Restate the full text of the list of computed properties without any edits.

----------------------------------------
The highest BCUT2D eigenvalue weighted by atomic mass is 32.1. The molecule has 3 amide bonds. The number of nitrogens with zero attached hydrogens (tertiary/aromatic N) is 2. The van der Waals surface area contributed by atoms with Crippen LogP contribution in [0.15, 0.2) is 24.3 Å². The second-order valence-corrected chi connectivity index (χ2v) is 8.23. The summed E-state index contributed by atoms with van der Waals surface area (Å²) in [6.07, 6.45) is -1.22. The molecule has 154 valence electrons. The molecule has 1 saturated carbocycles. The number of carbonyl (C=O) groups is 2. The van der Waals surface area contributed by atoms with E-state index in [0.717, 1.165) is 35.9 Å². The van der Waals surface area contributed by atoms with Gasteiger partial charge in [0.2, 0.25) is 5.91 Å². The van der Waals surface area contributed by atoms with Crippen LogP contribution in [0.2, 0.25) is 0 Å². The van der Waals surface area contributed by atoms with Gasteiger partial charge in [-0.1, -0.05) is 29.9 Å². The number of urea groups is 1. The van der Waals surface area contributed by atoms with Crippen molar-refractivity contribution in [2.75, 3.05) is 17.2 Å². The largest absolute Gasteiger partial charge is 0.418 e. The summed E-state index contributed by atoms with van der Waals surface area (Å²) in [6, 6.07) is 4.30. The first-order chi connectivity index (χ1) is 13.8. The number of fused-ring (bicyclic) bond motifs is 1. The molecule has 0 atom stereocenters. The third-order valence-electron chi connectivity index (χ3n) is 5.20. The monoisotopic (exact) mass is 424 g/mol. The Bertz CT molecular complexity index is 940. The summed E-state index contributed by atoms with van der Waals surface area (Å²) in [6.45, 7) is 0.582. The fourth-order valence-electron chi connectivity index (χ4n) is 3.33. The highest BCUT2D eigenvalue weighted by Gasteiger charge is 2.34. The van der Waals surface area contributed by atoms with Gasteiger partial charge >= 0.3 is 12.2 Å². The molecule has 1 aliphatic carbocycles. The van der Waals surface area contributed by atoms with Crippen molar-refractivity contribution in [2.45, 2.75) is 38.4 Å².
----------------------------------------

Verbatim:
The highest BCUT2D eigenvalue weighted by atomic mass is 32.1. The molecule has 3 amide bonds. The number of nitrogens with zero attached hydrogens (tertiary/aromatic N) is 2. The van der Waals surface area contributed by atoms with Crippen LogP contribution in [0.15, 0.2) is 24.3 Å². The second-order valence-corrected chi connectivity index (χ2v) is 8.23. The summed E-state index contributed by atoms with van der Waals surface area (Å²) in [6.07, 6.45) is -1.22. The molecule has 154 valence electrons. The molecule has 1 saturated carbocycles. The number of carbonyl (C=O) groups is 2. The van der Waals surface area contributed by atoms with E-state index in [0.717, 1.165) is 35.9 Å². The van der Waals surface area contributed by atoms with Gasteiger partial charge in [0.2, 0.25) is 5.91 Å². The van der Waals surface area contributed by atoms with Crippen LogP contribution in [0.2, 0.25) is 0 Å². The van der Waals surface area contributed by atoms with Gasteiger partial charge in [-0.1, -0.05) is 29.9 Å². The number of urea groups is 1. The van der Waals surface area contributed by atoms with Crippen molar-refractivity contribution in [2.75, 3.05) is 17.2 Å². The largest absolute Gasteiger partial charge is 0.418 e. The summed E-state index contributed by atoms with van der Waals surface area (Å²) in [6, 6.07) is 4.30. The first-order chi connectivity index (χ1) is 13.8. The number of fused-ring (bicyclic) bond motifs is 1. The molecule has 0 atom stereocenters. The third-order valence-electron chi connectivity index (χ3n) is 5.20. The monoisotopic (exact) mass is 424 g/mol. The Bertz CT molecular complexity index is 940. The summed E-state index contributed by atoms with van der Waals surface area (Å²) in [6.45, 7) is 0.582. The fourth-order valence-electron chi connectivity index (χ4n) is 3.33. The highest BCUT2D eigenvalue weighted by Gasteiger charge is 2.34. The van der Waals surface area contributed by atoms with Gasteiger partial charge >= 0.3 is 12.2 Å². The molecule has 1 aliphatic carbocycles. The van der Waals surface area contributed by atoms with Crippen molar-refractivity contribution in [2.45, 2.75) is 38.4 Å².